“O Lord, who may abide in Thy tent? Who may dwell on Thy holy hill? He who walks with integrity, and works righteousness, and speaks truth in his heart.”
To love Christ and to be characterized by ever–increasing fidelity to biblical truth is the heart of true integrity.
Christian integrity has been defined as the absence of compromise and the presence of biblical convictions. In the words of the psalmist, it is to work righteousness and to speak truth from the heart (Ps. 15:2).
Many people in Scripture demonstrate exemplary integrity. For example, Jesus spoke of Nathanael as an Israelite “in whom is no guile” (John 1:47). To be without guile is to be truthful and unpretentious, which is another way of saying Nathanael had integrity. What a wonderful commendation!
Like Nathanael, Daniel was a man of uncompromising integrity, and in our studies this month Daniel’s example will demonstrate the power, characteristics, and blessings of biblical integrity. You will also see how God uses even the most difficult circumstances to test and refine your integrity.
This is an especially timely topic for our day because the spirit of compromise is flourishing all around us: in politics, in sports, in business, and sadly, even in the church. But Scripture calls us to an uncompromising standard that reflects the integrity of Christ Himself. As the Apostle John said, “The one who says he abides in [Christ] ought himself to walk in the same manner as He walked” (1 John 2:6).
This month you will see some of the challenges that await those who refuse to compromise their biblical convictions, as well as the blessings that come to them. As you do, I pray that the Lord will strengthen and encourage you, and that you will be one who truly “walks with integrity, and works righteousness, and speaks truth in his heart.”
Suggestions for Prayer: Make King David’s prayer yours today: “Guard my soul and deliver me; do not let me be ashamed, for I take refuge in Thee. Let integrity and uprightness preserve me, for I wait for Thee” (Psalm 25:20–21).
For Further Study: Read Daniel 1, 3, and 6 in preparation for our studies this month. Make a list of the character traits you see in Daniel, Shadrach, Meshach, and Abed–nego that are worthy of imitation.
15:1 The individual God chooses as His companion is the subject of Psalm 15. Although it does not say so in this Psalm, the basic qualification for entrance into God’s kingdom is to be born again. Apart from the new birth, no one can see or enter the kingdom. This birth from above is experienced by grace, through faith, and takes place completely apart from any meritorious works on man’s part.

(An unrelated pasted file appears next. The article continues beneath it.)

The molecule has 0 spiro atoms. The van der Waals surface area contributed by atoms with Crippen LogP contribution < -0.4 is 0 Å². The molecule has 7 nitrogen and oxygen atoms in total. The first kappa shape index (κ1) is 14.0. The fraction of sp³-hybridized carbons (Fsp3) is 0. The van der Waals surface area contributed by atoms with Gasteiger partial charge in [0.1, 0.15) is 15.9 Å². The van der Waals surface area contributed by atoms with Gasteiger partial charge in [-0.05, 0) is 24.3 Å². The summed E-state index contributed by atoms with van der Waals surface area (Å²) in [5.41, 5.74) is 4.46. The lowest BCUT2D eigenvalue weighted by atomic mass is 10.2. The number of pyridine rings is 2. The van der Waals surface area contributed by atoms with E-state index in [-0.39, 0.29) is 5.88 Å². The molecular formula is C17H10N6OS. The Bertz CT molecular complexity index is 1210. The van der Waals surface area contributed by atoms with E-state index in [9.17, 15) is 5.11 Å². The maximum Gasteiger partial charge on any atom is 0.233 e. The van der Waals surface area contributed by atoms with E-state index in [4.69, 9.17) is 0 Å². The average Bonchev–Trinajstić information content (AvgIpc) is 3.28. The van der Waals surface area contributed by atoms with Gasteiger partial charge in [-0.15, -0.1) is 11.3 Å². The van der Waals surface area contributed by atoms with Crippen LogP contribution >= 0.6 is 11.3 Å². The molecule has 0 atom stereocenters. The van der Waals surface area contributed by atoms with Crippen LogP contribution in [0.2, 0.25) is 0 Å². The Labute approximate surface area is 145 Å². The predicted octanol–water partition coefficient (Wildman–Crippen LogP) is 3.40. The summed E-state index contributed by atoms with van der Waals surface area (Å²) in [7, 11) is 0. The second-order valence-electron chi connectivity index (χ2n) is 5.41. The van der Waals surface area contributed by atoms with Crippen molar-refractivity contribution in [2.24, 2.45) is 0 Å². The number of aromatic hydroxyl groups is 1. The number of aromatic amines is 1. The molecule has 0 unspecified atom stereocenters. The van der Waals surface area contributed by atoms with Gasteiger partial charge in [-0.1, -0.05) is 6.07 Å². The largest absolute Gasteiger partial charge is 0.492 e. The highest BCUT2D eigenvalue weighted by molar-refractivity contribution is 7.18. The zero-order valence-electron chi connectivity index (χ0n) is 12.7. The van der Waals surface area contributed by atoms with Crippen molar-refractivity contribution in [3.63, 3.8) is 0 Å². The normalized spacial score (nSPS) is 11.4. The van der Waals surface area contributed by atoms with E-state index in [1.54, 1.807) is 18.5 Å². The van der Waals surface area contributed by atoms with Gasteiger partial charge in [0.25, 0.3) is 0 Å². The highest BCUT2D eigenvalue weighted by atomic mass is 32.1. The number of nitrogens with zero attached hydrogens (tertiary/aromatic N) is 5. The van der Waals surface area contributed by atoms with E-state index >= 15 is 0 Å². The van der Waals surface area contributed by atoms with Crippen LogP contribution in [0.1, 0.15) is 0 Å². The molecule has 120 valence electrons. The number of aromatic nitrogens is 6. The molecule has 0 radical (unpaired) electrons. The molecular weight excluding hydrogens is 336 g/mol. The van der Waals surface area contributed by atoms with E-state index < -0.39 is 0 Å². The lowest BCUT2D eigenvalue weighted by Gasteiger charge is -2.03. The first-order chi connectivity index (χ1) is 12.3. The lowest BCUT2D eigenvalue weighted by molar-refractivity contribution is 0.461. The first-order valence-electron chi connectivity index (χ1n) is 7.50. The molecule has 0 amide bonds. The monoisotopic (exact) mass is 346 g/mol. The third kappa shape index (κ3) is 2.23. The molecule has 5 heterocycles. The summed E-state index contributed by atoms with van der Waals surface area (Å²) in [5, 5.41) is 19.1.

Taken by itself, the Psalm seems to imply that salvation is somehow connected with a man’s righteous character or noble deeds. But taken with the rest of Scripture, it can only mean that the kind of faith that saves is the same kind of faith that results in a life of holiness. Like James in his epistle, David is here saying that genuine faith in the Lord results in the kind of good works described in this Psalm.
Incidentally, the Psalm does not profess to give a complete catalog of the virtues of the citizen of Zion. The portrait is suggestive but certainly not exhaustive.
15:2 First of all, the citizen of Zion walks with integrity. The man of integrity is a man of moral soundness. He is complete, well-rounded, and balanced.
Second, the citizen of Zion does what is right. He is careful to maintain a conscience that is void of offense. He would rather go to heaven with a good conscience than stay on earth with a bad one.
You can depend on this man to tell the truth from his heart. He would rather die than lie. His word is his bond. His yes means yes and his no means no.
15:1 in your tent The Hebrew word used here, ohel, is a technical term referring to Yahweh’s tabernacle (Exod 26:1–37; 2 Sam 6:17). It is also used to refer to the Temple Mount (Ps 27:4–6). These questions were likely asked by, or of, worshipers visiting the temple or tabernacle of God.
your holy mountain Referring to the Temple Mount, Mount Zion, which was understood to be the dwelling place of Yahweh (43:3).
15:2 blamelessly The Hebrew word used here, tamim, indicates purity or innocence (2 Sam 22:24). It is used to describe God’s word and His Law (Ps 19:7; Deut 32:4). See note on Job 1:1.
what is right The Hebrew word tsedeq can refer to righteousness or justice. See note on Ps 4:1.
He who speaks honestly The Hebrew word used here, emeth, can mean truth or faithfulness; both are characteristics of Yahweh and His law (19:9; 25:5; 86:11; 119:142).
The requirement here is not just an outward expression of truth (Prov 8:7; 12:19); it is an inward position of the heart. According to Hebrew thought, the heart was considered the center of a person’s character. Yahweh tells Samuel that He looks at the heart rather than the outward appearance (1 Sam 16:7). Job worries that his children might curse God “in their hearts” (Job 1:5). The Israelites were to love Yahweh with their whole hearts (Deut 6:4).
 MacArthur, J. (1997). Strength for today. Wheaton, IL: Crossway Books.
 MacDonald, W. (1995). Believer’s Bible Commentary: Old and New Testaments. (A. Farstad, Ed.) (pp. 564–565). Nashville: Thomas Nelson.
 Barry, J. D., Mangum, D., Brown, D. R., Heiser, M. S., Custis, M., Ritzema, E., … Bomar, D. (2012, 2016). Faithlife Study Bible (Ps 15:1–2). Bellingham, WA: Lexham Press.